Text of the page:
Xiaomi Mi Band 2 fitness tracker: Best for beginners

Published January 29th, 2017 - 12:29 GMT
The Mi Band 2 has a small OLED display under scratch-resistant glass, along with a small button that lets you cycle through various readouts such as steps taken, distance travelled, and calories burned. (iTechwearer.com)
The Mi Band 2 has a small OLED display under scratch-resistant glass, along with a small button that lets you cycle through various readouts such as steps taken, distance travelled, and calories burned. (iTechwearer.com)

Fitness bands are a dime a dozen on the market, ranging in both price and features on offer. I’m still firmly in the camp that believes that fitness trackers are a mere distraction of a device, and for the few times I’ve had a fitness tracker, I haven’t been able to hold on to it for more than a few weeks. Eager to change my mind, Xiaomi sent me their Mi Band 2 to check out last week. It’s a pocket-friendly wearable that offers some basic functionality and fitness tracking, so if you don’t want to splurge on one of the more popular brands out there, this is something you can take for a spin.

Build Quality & Design

Like most other popular fitness trackers, the Mi Band 2 comes in two parts – the first is the tracker itself, a small pellet-sized thing that does all the hard work, and the second is the strap itself that it slides into. The strap is dust and water resistant, and is quite comfortable to wear for long periods of time. Xiaomi doesn’t advise going swimming while wearing the Mi Band 2, but I was able to shower with it on and nothing happened to it.

The original Mi Band was decent, but lacked any sort of display. The Mi Band 2 finally adds a small OLED display under scratch-resistant glass, along with a small button that lets you cycle through various readouts such as steps taken, distance travelled, calories burned, etc.

The Mi Band 2 charges using a specially designed cable that the device docks into, once you’ve removed it from the strap. You can get a full charge in a little under two hours by plugging it into a USB port, and once charged the battery will last you approximately twenty days. That’s right, no more daily or weekly charging  here – it’s super convenient and a lot better than having to remind yourself to charge yet another device. Just make sure you keep that charging cable safe – lose it and you’re not going to be able to use the Mi Band 2 again.

Setup

To set up the Mi Band 2 you first need to download the accompanying app and pair the device to your phone via Bluetooth. Unfortunately in order to actually use the app, you have to sign up for an account. That’s all well and good, but once I tried to sign in to my account, the app just stuck on ‘Signing In’ on my Android phone. I attempted to log in countless more times as well as reinstalling the app, but to no avail. I then decided to try again a few days later and miraculously it worked, and I was able to sync the Mi Band 2 to my phone.

Once synced, you can then choose what you’d like the Mi Band 2 to display simply by toggling the features on or off on the app. I opted to just choose time, steps taken, heart rate, and remaining battery, but you can also include distance travelled and calories burned.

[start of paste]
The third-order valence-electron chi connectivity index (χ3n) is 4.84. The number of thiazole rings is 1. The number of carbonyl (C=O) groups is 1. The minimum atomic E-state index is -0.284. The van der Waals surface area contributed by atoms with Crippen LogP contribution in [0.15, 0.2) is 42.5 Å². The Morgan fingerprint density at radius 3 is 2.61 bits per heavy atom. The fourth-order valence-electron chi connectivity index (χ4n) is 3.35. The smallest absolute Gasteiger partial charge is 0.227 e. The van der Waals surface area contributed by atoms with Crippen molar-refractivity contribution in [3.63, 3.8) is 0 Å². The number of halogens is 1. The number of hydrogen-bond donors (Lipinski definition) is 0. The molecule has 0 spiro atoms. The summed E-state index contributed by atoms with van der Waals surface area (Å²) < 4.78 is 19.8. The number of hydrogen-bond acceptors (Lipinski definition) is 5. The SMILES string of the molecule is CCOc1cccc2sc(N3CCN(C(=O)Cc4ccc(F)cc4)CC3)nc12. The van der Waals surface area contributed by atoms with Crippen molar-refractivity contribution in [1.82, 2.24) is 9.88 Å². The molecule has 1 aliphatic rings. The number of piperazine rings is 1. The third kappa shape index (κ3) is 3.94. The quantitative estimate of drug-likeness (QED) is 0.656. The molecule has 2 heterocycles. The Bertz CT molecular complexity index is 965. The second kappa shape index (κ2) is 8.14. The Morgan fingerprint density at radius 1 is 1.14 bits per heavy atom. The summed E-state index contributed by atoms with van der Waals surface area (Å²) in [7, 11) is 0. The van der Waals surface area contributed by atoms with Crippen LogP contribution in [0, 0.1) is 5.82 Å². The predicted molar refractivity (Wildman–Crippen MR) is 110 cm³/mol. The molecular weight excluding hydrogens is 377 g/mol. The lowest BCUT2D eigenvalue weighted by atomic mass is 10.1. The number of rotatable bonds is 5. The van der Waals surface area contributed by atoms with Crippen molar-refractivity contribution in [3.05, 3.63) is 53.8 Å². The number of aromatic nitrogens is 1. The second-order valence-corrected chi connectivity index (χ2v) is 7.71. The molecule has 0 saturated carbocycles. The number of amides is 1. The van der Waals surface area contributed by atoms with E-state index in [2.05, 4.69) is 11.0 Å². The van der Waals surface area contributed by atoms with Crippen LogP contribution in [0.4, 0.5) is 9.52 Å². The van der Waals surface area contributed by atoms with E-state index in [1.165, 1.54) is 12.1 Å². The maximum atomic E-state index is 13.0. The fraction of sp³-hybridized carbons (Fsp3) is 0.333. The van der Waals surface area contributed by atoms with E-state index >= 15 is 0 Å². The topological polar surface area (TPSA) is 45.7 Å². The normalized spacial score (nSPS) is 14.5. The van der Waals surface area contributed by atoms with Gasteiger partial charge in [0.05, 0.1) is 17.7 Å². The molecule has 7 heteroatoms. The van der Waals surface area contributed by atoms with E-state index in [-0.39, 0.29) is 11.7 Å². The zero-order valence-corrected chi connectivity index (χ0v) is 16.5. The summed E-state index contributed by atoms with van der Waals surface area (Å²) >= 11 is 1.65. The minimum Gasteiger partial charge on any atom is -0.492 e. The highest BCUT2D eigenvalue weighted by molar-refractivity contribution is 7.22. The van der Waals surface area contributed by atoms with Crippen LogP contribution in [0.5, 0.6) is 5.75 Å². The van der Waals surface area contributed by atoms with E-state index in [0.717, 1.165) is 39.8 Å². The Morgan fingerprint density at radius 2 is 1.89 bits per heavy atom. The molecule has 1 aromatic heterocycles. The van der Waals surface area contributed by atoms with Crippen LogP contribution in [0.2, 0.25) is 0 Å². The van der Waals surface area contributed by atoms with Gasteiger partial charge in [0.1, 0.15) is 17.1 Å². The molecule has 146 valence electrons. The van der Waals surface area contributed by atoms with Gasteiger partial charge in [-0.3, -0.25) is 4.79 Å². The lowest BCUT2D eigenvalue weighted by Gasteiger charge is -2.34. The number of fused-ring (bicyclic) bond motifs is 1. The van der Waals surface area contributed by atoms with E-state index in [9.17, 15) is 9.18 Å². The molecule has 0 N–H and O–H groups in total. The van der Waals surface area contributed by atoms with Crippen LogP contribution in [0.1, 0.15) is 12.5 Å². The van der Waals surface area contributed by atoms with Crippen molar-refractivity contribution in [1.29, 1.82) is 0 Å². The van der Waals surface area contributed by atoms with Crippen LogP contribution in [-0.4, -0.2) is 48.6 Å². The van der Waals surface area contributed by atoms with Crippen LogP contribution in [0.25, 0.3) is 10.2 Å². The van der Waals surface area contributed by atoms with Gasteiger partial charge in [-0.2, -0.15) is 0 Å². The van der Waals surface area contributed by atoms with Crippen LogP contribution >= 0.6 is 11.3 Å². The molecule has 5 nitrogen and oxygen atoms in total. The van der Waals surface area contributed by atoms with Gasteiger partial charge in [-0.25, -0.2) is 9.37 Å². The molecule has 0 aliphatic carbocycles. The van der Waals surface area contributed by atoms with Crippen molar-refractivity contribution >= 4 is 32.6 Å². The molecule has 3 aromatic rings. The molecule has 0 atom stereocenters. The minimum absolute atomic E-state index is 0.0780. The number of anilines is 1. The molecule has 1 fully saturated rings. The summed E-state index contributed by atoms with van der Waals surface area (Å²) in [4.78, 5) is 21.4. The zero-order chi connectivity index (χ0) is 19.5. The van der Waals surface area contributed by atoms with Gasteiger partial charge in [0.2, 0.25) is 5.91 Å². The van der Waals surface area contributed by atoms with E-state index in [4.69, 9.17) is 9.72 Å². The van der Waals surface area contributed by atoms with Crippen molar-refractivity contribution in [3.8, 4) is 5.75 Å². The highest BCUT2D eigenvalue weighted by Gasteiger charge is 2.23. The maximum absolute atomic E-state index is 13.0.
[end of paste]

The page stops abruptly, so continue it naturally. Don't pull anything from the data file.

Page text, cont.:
If you give the Mi Band 2 permission to, it can notify you of incoming calls and message alerts, and can also be used to notify you when you’ve been sitting idle for too long and need to get up and be a bit more active. You can also set alarms to wake up to, but on the two attempts I tried using this, I overslept because I hardly felt the vibrations. The Mi Band 2 also has an interesting feature that lets you unlock your Android phone when your Mi Band 2 is closeby. This will work with most Android phones once set up, but I’m not sure just how many users will actually benefit from this feature.

Monitoring

At its core, the Mi Band 2 will monitor at best, three things – your steps taken, heart rate, and sleep activity. The calories burned is more of an estimate than an actual projection, so I chose to mostly ignore that metric. The Mi Band 2 is certainly quite generous when it’s counting steps – even on days where I knew I wasn’t being too active, the Mi Band 2 had no problems clocking up my daily goal of 8,000 steps. Sleep activity is measured automatically, which is a huge relief – when I wore a FitBit I was constantly forgetting to switch on the sleep mode, but with the Mi Band 2 I just curl up in bed and the device detects when I’ve fallen asleep. Here again, it was a bit generous when estimating when I was in ‘light’ and ‘heavy’ sleep cycles.

Measuring your heart rate can be done either from the band itself (if enabled), or via the app – generally this was a fairly accurate reading when compared to other heart rate monitors, so the Mi Band 2 gets points for that.

Conclusion

The Mi Band 2 is a super affordable fitness tracker, priced at a mere AED 120. It offers more functions than a basic pedometer would, but the trade-off is that it’s not as accurate as it should be. While you can share the band data with other apps, it’s not enough to really persuade you to keep using the Mi Band 2 for very long. Yes, the battery life is miles ahead of competitors, but  its step counter and sleep tracking tends to be too skewed to be taken as proper progress.

The Good

  • Amazing battery life
  • Comfortable Design

The Bad

  • Inaccurate tracking
 

7.5

8.0 DESIGN
7.5 FEATURES
6.5 PERFORMANCE
 

By Nick Rego

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